Comment: Why we’re building a coalition for equal marriage
In just a few weeks, an incredible 25,000 people have signed a petition calling for same sex marriage to become legal in the UK. The petition was organised by a gay couple incensed at the formation of the anti-gay Coalition for Marriage, here they explain why they are fighting to open up civil marriage for everyone in Britain regardless of their sexuality.
In recent weeks we have heard and read terrible things said by religious organisations and their supporters about the “threat” that the LGBT community pose. Terrible things said about you, a friend or relative, or a fellow citizen of this great country. Are we going to just roll our eyes? Again?
The United Kingdom is an amazing country. People in countries all around the world look up to us for one thing or another. Our legal system, our democracy, our sense of humour, our fashion, our tolerance, our freedom, and the list goes on and on. Thanks to the blood, sweat and tears of civil rights and equality campaigners that have come before us, we largely enjoy the peace and freedoms of a tolerant society. We also have the protection of the state through legislation preventing discrimination in employment and the provision of goods and services.
Unfortunately we are still not equal. Unsurprisingly, the areas where we do have equality, such as employment and provision of goods and services, are exactly those areas where we fill the government coffers through PAYE, VAT etc. When it comes to what actually makes us different, our relationships, we are still separated and subdued.
Yes, gay couples are signing up for civil partnerships all the time, and we afforded the same rights under these partnerships as married couples. However, in civil weddings up and down the country, all those gathered are told, “Marriage according to the law of this country is the union of one man with one woman”. We have our noses rubbed it in every time we attend a civil wedding of a straight couple (which, we hasten to add, doesn’t reflect on the couple themselves. Paul and Lisa, your wedding was lovely, and you guys are ace).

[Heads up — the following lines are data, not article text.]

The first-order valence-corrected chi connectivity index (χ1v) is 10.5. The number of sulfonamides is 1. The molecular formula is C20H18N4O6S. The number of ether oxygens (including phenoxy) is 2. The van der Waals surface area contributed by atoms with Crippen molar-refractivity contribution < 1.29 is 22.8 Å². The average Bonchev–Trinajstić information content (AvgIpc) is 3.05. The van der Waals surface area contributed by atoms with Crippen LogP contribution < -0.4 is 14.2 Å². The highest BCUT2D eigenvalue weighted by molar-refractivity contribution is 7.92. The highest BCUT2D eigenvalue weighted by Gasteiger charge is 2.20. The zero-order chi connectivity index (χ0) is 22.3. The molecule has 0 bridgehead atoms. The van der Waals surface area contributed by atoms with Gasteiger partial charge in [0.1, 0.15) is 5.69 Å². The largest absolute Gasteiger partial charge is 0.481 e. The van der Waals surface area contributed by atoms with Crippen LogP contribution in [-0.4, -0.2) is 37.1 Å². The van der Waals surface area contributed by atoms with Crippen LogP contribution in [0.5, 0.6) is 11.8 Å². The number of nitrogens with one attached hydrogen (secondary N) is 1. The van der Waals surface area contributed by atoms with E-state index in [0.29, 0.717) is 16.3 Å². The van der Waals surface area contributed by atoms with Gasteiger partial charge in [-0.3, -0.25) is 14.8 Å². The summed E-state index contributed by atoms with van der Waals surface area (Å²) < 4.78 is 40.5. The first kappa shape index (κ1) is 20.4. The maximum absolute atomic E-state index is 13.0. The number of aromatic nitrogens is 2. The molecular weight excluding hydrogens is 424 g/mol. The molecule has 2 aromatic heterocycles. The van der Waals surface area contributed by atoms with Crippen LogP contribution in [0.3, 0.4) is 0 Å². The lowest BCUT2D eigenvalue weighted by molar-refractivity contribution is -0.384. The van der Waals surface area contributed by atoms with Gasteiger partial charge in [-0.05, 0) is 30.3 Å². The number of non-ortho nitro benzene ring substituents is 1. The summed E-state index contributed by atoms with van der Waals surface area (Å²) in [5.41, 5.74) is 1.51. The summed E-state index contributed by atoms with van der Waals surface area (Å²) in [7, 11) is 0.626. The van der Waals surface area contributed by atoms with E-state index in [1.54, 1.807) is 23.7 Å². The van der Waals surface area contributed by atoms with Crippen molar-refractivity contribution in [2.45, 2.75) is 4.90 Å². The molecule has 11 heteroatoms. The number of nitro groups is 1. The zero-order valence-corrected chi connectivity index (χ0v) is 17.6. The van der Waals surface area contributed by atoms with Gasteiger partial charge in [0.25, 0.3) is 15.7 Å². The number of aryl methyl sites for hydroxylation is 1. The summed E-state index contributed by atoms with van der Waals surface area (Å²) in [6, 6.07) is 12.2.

We have a two-tier system, where citizens who wish to commit to a partner of the same sex must be dealt with separately, for fear we may taint a heteronormative ideal.
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We are a different box to tick on a form, in the section ironically titled “Marital status”. We have no marital status. We are not allowed to be marital.
The Coalition for Marriage has impressive resources and launched to a big fanfare, with church leaders, MPs and lawyers on board, and an email out to their database of 175,000 supporters of various organisations. Their petition, at www.c4m.org.uk is currently at 136,000 signatures and is trying to bully the government into backing down over the implementation of same-sex civil marriage by 2015.
We set up the Coalition for Equal Marriage at www.c4em.org.uk days later, and the resources at our disposal were Facebook and Twitter. Two and a half weeks, threatening phone calls and attempts to uncover our home address later, we are at 25,000 signatures. We have support from a wide spectrum of religious organisations, support groups, political groups, professional groups and publications. We have a long way to go.
This is not just about lesbian, gay, bisexual or transgendered people standing up for themselves, alone. This is about all of the above, their straight friends and their families all standing together to say that it is not OK to talk about us this way. This is about fellow citizens standing up and saying that it is not OK for these bigots to claim they speak for them. Also, let us be realistic, it’s about people who don’t really care to stand up too and say that they’re done hearing about this – can we just legalise it and move on?
Most importantly it’s about all of us sending a message that progress is good, marriage is secular, the government works for the people, and we will not allow them to be bullied into walking away from doing what’s right, just to appease the apoplectic religious lobbyists and pontificators.
If they win, they will only be emboldened, and who knows what’s next?
The eyes of the world are on Great Britain in 2012. 10 countries around the world have already legalised same-sex marriage as far back as 10 years ago, and the world has not ended.